Bonding Inquiry Activity

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SWBAT differentiate between metals and nonmetals with regard to number of valence electrons, electron behavior and ability to become an anion or cation.

Big Idea

Ionic and covalent bonds result from the gain, loss or sharing of electrons.


This lesson is aligned with NGSS HS-PS1-2, "use the periodic table as a model to predict the relative properties of elements based on the patterns of electrons in the outermost energy level of atoms" and aligned with PS1.A: The periodic table orders elements horizontally by the number of protons in the atom’s nucleus and places those with similar chemical properties in columns. The repeating patterns of this table reflect patterns of outer electron states.

In this lesson my students are introduced to covalent and ionic bonding by determining if a compound is formed by a metal and a nonmetal bonding, or a nonmetal and another nonmetal.  They are also introduced to Lewis dot diagrams and the concept of gaining and losing electrons. 

Students use the periodic table to engage in the Science and Engineering Practice (SEP): Developing and using models. Modeling occurs in this lesson as students take a blank periodic table with a list of ionic and covalent chemical formulas and places each element in the formula in its appropriate place on the periodic table .  This process helps them create a model that illustrates the basic idea of what is needed for each type of bond.


10 minutes

I start class by showing Brainpop: Chemical Formulas. I show this to introduce the concept that different elements can gain, lose or share electrons to form chemical bonds.  This is a short 4:30 minute video that does a great job of reviewing the parts of the atom and introducing electrostatic attraction.  I also like that it talks about molecules being “sticky”,  a term that I use frequently to describe the properties of ions and compounds.  I also use "sticky" during IMFs which is the next unit after bonding.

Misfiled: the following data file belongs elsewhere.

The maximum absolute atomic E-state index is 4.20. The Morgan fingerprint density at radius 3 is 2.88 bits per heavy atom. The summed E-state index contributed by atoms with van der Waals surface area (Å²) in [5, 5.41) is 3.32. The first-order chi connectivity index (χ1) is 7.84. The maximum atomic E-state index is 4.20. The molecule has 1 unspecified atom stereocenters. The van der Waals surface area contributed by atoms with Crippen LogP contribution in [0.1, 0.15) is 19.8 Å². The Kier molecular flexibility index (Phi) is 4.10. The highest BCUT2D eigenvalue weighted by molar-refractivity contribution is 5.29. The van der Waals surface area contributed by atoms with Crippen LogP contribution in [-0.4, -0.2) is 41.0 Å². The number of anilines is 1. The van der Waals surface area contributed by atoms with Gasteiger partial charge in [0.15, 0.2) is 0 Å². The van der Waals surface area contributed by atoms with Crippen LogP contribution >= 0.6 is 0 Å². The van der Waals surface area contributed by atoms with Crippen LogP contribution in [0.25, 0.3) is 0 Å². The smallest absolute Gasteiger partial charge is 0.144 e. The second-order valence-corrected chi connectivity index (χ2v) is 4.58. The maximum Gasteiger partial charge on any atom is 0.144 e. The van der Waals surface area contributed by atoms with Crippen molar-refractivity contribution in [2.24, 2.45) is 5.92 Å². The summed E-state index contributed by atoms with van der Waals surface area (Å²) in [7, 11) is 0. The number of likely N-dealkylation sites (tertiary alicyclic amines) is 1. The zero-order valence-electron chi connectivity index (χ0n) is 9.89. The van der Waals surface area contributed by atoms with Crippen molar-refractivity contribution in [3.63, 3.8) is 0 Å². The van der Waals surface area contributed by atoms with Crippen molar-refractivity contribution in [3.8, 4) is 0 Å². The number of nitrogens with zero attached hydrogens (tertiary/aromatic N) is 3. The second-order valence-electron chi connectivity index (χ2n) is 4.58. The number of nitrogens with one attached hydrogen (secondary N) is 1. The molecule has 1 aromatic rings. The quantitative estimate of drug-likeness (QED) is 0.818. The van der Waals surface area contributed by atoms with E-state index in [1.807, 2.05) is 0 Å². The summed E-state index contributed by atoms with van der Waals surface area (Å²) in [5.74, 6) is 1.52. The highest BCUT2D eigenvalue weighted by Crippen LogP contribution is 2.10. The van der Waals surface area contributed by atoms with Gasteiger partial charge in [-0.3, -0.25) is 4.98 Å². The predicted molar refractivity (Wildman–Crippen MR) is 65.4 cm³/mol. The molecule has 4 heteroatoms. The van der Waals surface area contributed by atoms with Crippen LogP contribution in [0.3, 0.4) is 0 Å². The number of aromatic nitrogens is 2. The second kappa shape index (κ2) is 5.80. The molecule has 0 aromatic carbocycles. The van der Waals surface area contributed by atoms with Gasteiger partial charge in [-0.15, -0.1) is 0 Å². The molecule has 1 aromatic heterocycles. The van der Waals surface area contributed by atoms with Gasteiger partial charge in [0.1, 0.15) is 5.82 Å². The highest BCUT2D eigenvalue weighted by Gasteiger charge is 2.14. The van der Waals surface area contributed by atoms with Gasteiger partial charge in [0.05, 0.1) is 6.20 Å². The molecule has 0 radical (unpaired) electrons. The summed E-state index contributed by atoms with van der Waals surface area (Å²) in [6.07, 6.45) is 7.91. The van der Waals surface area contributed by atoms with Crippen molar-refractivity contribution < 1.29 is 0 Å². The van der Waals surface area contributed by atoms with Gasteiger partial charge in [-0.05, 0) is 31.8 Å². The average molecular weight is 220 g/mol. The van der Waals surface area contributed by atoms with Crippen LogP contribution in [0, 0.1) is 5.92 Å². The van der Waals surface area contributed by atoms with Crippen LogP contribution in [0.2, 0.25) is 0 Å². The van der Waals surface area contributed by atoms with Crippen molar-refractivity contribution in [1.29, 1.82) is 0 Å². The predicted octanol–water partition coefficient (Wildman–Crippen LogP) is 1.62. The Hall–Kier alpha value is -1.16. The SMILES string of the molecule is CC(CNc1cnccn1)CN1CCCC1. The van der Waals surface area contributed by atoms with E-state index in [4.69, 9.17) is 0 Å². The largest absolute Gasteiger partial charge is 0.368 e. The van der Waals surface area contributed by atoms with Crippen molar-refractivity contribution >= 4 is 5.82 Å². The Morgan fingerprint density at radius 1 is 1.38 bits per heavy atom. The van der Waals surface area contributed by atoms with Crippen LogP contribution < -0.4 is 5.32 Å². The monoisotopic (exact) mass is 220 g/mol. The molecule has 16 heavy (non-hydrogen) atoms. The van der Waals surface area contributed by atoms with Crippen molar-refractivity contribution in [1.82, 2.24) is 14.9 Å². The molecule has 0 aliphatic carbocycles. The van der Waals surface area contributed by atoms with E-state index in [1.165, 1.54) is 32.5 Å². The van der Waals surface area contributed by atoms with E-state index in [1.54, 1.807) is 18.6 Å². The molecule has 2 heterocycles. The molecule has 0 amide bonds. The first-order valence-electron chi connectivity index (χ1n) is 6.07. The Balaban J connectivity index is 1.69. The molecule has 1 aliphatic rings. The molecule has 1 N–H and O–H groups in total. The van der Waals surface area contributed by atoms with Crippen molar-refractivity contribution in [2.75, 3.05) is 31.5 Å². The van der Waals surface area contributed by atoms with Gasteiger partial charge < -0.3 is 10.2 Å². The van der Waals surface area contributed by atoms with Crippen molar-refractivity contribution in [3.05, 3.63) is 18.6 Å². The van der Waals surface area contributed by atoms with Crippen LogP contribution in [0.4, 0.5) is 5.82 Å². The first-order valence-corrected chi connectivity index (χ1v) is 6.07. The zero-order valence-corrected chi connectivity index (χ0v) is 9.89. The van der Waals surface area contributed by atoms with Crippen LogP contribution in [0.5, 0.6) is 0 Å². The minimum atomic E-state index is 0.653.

Brainpop is an excellent resource that has a variety of science related topics which are narrated by two cartoon characters, Tim and Moby (a robot that uses nonverbal communication).  Most of the videos are 3-5 minutes in length and come with printable quizzes and activities.  I typically will use the videos as introductions, but they are extremely effective as a short review too.  

Overall kids like them, and they can generate a decent classroom conversation on key variety of concepts. The one caveat is that it does require a membership fee of about seven dollars per month, but I find the fee completely worth the price. As an alternative to the video, I have attached a link to a YouTube video that uses a song to describe the different types of bonding. 

After the video, I do not give them the quiz that the Brainpop website provides, but instead engage in a brief discussion about what the video was about.  By discussing the video instead of quizzing, a student-centered curiosity about how chemical bonding is developed which can scaffold further learning. 

Most of the conversation focuses on the idea that molecules are sticky (because Tim makes a joke) and that atoms can lose or gain electrons to become stable.  This concept is difficult for students to grasp because they have just learned that the number of protons and electrons are equal which make atoms neutral.  However, as we progress through the unit they usually grasp it once the bigger picture is painted that atoms don't stay neutral in the process of bonding.

I like to end the discussion by asking them, “What kind of elements join to make the different types of compounds”?  They are not sure because they are just learning the periodic table, but this question gets them in the right mind set for the next activity.


20 minutes

During the brief discussion at the beginning of class I handout the Bonding Inquiry ActivityI start this activity by explaining that there are several chemical formulas at the top of the page and give them a brief tutorial of how to read chemical equations.